Background Report Differing Views on Lebanon
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Background Report Differing Views on Lebanon

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Differences of opinion have emerged between political and security circles over the situation in Lebanon following fresh violence between Christian militia and Syrian troops in the rugged mountains of north Lebanon after a two-day lull in the fighting.

According to reports, Syrian gunners shelled three villages east of the coastal city of Batroun, some 25 miles north of Beirut. The Syrians reportedly used multiple rocket launchers and long-range artillery to pound the villages of Diryah, Abdillih and the outskirts of Kfifan. The heavy fighting last Thursday and Friday, before Lebanese President Elias Sarkis held talks Saturday with the commander of the Syrian troops in Lebanon and a Christian political leader, which led to the temporary lull, and the renewed fighting forced thousands of people to flee from the area.

The differences of opinion between the Israeli political and security circles focused on whether the Syrian action was relegated to local skirmishes or the beginning of a Syrian military onslaught against the Christian militia with the aim of destroying Christian defenses. Another difference was whether Lebanon should be Israel’s top priority concern at this time or the upcoming Camp David talks. Political circles tended to view the fighting as local skirmishes and opted for the summit talks as the top priority item. However, the Knesset Foreign Affairs and Defense Committee subcommittee on Lebanese affairs, which met yesterday to assess the situation in Lebanon, felt the situation there was grave enough, after studying reports by security officials to call on Premier Menachem Begin to meet today with committee members. Begin agreed and met with committee chairman Moshe Arens and subcommittee chairman Yigal Allon.

While details of the meeting were not disclosed, Begin apparently expressed grave concern over the developments in Lebanon and the implications of the Syrian military operations there. Arens said after the meeting that the Syrians have timed their attack on the eve of the Camp David talks to tie Israel’s hands politically to prevent it from taking any military action.

Arens, however, warned Syrian President Hafez Assad and the Syrian people that it would be an illusion to assume that Syria would be able to destroy the Christian defenses in Lebanon while Israeli and Egyptian leaders are meeting at Camp David. While Arens did not disclose what action Israel might take, Pessach Grupper, the Likud Knesset faction whip, said after the faction met today with Begin that some action would be taken in view of the Syrian threat to Israel’s security and the threat of annihilation faced by the Christians.


Security officials contend that the Syrian action is part of an overall strategy to eliminate Christian defenses in their entirety from Lebanon. The aim of the attack in the north is to ensure the Syrian military flanks will not be hampered by the Christian militia when they try to eliminate the Christian holds on the port of Junyeh, the lifeline of the Christians and their outlet and inlet to the sea, and in Beirut, security officials say.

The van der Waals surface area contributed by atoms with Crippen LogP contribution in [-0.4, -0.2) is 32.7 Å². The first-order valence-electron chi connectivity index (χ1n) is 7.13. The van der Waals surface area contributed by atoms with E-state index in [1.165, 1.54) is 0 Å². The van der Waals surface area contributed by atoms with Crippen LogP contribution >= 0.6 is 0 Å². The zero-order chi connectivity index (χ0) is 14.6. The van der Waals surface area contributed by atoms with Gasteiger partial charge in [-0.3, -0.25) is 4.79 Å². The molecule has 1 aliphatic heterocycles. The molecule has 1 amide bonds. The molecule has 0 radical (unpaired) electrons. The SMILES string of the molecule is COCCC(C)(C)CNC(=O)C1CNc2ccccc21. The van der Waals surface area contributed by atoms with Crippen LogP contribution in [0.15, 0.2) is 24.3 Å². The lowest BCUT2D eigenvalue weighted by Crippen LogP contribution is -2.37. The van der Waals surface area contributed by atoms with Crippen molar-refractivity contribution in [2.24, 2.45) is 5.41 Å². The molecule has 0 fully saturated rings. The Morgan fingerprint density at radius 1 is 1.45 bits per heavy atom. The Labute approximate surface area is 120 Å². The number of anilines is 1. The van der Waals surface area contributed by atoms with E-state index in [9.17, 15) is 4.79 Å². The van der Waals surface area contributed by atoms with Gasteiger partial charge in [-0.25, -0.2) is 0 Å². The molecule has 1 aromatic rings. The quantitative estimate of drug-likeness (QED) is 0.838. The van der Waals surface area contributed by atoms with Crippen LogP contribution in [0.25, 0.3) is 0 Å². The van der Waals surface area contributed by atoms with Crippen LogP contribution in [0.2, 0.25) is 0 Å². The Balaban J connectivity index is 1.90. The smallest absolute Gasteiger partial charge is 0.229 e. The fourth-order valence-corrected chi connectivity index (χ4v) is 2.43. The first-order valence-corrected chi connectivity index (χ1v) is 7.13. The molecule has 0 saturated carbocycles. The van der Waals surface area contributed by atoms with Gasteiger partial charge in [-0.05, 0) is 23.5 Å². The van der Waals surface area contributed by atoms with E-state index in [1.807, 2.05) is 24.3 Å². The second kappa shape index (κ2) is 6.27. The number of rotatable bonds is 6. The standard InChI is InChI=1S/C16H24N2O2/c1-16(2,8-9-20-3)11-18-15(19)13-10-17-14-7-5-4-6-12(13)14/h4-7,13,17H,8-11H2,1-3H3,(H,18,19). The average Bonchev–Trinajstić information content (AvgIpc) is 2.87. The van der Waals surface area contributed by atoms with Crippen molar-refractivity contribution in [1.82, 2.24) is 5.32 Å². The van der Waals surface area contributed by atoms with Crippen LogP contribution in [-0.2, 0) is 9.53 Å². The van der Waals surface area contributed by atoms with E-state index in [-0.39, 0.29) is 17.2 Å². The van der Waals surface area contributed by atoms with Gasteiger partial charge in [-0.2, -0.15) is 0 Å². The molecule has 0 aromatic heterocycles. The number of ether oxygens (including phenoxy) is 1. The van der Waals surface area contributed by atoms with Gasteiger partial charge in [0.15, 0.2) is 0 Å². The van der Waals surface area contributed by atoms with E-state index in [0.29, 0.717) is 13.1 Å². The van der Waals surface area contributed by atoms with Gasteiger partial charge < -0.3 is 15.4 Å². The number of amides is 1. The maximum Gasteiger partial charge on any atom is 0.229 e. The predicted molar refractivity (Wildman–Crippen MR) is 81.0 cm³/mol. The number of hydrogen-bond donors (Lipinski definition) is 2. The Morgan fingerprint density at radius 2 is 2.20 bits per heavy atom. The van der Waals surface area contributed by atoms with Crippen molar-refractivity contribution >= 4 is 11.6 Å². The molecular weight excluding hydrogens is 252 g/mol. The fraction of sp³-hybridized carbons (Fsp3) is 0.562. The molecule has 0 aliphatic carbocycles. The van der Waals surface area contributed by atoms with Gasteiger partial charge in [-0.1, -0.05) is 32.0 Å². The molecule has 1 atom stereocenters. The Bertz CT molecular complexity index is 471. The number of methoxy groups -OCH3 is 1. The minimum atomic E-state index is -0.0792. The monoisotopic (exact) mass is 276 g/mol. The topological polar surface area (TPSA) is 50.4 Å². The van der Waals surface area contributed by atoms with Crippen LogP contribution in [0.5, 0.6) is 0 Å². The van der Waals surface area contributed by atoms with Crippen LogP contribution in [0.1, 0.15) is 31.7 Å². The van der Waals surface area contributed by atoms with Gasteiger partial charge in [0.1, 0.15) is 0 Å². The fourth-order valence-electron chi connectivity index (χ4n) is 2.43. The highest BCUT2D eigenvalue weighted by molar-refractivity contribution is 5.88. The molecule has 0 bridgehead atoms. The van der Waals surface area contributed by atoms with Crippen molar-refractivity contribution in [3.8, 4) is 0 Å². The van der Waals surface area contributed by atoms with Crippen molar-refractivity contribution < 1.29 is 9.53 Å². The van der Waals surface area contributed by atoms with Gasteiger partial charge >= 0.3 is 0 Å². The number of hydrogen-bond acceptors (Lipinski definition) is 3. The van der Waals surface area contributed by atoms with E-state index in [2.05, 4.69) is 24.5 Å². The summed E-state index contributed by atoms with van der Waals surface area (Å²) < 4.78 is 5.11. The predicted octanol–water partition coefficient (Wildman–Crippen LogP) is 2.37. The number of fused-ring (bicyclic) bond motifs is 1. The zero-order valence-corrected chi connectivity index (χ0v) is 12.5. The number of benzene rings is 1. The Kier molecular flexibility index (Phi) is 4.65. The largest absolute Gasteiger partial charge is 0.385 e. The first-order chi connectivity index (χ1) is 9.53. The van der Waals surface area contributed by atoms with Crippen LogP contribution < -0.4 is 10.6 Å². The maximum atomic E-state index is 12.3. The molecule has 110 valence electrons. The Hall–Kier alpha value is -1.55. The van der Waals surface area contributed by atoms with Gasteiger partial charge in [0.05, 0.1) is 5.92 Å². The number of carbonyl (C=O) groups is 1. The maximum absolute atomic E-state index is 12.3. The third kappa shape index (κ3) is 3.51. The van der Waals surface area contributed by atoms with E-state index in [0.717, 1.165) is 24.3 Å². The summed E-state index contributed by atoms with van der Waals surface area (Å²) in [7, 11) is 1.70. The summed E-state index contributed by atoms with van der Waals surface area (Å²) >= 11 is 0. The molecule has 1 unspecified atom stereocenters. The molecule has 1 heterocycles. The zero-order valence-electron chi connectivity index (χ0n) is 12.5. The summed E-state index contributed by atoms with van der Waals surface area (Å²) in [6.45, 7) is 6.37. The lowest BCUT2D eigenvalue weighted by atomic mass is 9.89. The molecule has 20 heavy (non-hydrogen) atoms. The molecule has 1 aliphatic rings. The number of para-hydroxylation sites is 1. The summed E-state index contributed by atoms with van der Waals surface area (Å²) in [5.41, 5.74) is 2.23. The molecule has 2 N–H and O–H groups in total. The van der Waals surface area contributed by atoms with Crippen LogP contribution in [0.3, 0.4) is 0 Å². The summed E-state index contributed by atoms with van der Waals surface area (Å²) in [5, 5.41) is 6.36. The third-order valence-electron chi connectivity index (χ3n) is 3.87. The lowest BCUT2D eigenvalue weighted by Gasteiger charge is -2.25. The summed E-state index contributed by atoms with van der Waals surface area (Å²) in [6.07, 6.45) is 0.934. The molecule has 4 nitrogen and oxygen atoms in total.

According to their view, the Syrian move after Junyeh and Beirut will be against the Christians in south Lebanon. Should the Syrians be successful, Israel would face a Syrian front on its 100 mile northern border instead of a friendly Christian population and a Lebanese government. This, the security officials say, is in the long-run more important to Israel’s security than the Camp David talks.

Lebanese Christian leaders said today that their enclaves in the south are in severe danger of being demolished by the Syrian army. They reported the occupation of Christian villages, house-to-house searches, arrests of Christians, the capturing of arms and the demolition of arms caches. The leaders said the Christians will fight to the last man to defend their women and children. They also called for international intervention to force the Syrians out of Lebanon and for placing UN forces between Christians and Moslems in Beirut until the situation is calm again.


Meanwhile, Israeli Chief of Staff Gen. Rafael Eitan met yesterday afternoon with Gen. Ensio Siilasvuo, chief of the United Nations peace-keeping forces in the Mideast, to discuss the Lebanese situation. The official announcement after the meeting said that Eitan assured Siilasvuo that Israel will use all its influence to enable the UN, Interim Force in Lebanon (UNIFIL) to fulfill its tasks in south Lebanon in accordance with the UN resolution last March which set up the force. The announcement added that Israel will hold further talks with Gen. Emmanuel Erskine, UNIFIL commander, to find a settlement in the spirit of the UN resolution which stated that UNIFIL’s task to help the Lebanese government reestablish its military authority in south Lebanon.

Until now Israel has stated that it can use its influence but cannot force the Christian militia in the Christian enclaves in south Lebanon to accept its views. This time the announcement did not mention this element.

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